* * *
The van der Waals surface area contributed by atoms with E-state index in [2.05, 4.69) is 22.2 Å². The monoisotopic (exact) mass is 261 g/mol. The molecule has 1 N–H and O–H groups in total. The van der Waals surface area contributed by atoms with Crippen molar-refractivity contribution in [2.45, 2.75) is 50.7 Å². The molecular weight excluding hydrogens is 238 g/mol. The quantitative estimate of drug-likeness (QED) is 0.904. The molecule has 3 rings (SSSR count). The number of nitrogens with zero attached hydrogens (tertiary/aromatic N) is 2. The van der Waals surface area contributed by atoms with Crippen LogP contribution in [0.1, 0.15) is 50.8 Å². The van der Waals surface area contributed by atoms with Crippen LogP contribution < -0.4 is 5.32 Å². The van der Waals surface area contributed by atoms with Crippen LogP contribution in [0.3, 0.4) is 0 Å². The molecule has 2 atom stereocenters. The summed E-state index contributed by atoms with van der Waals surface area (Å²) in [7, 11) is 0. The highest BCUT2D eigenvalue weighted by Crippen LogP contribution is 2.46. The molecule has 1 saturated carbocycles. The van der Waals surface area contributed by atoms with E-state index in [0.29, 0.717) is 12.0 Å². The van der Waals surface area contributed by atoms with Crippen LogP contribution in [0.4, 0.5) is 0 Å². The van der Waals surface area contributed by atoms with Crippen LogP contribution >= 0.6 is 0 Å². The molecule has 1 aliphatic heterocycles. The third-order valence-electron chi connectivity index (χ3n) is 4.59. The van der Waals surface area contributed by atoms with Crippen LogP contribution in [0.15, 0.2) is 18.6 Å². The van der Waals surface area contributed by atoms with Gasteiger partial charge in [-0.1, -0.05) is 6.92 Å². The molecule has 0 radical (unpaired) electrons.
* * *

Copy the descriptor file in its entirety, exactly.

The van der Waals surface area contributed by atoms with E-state index in [2.05, 4.69) is 22.2 Å². The monoisotopic (exact) mass is 261 g/mol. The molecule has 1 N–H and O–H groups in total. The van der Waals surface area contributed by atoms with Crippen molar-refractivity contribution in [2.45, 2.75) is 50.7 Å². The molecular weight excluding hydrogens is 238 g/mol. The quantitative estimate of drug-likeness (QED) is 0.904. The molecule has 3 rings (SSSR count). The number of nitrogens with zero attached hydrogens (tertiary/aromatic N) is 2. The van der Waals surface area contributed by atoms with Crippen LogP contribution in [0.1, 0.15) is 50.8 Å². The van der Waals surface area contributed by atoms with Crippen LogP contribution < -0.4 is 5.32 Å². The van der Waals surface area contributed by atoms with Crippen LogP contribution in [0.3, 0.4) is 0 Å². The molecule has 2 atom stereocenters. The summed E-state index contributed by atoms with van der Waals surface area (Å²) in [7, 11) is 0. The highest BCUT2D eigenvalue weighted by Crippen LogP contribution is 2.46. The molecule has 1 saturated carbocycles. The van der Waals surface area contributed by atoms with E-state index in [0.29, 0.717) is 12.0 Å². The van der Waals surface area contributed by atoms with Crippen LogP contribution in [0.4, 0.5) is 0 Å². The van der Waals surface area contributed by atoms with Crippen LogP contribution >= 0.6 is 0 Å². The molecule has 1 aliphatic heterocycles. The third-order valence-electron chi connectivity index (χ3n) is 4.59. The van der Waals surface area contributed by atoms with Crippen LogP contribution in [0.15, 0.2) is 18.6 Å². The van der Waals surface area contributed by atoms with Gasteiger partial charge in [-0.1, -0.05) is 6.92 Å². The molecule has 0 radical (unpaired) electrons.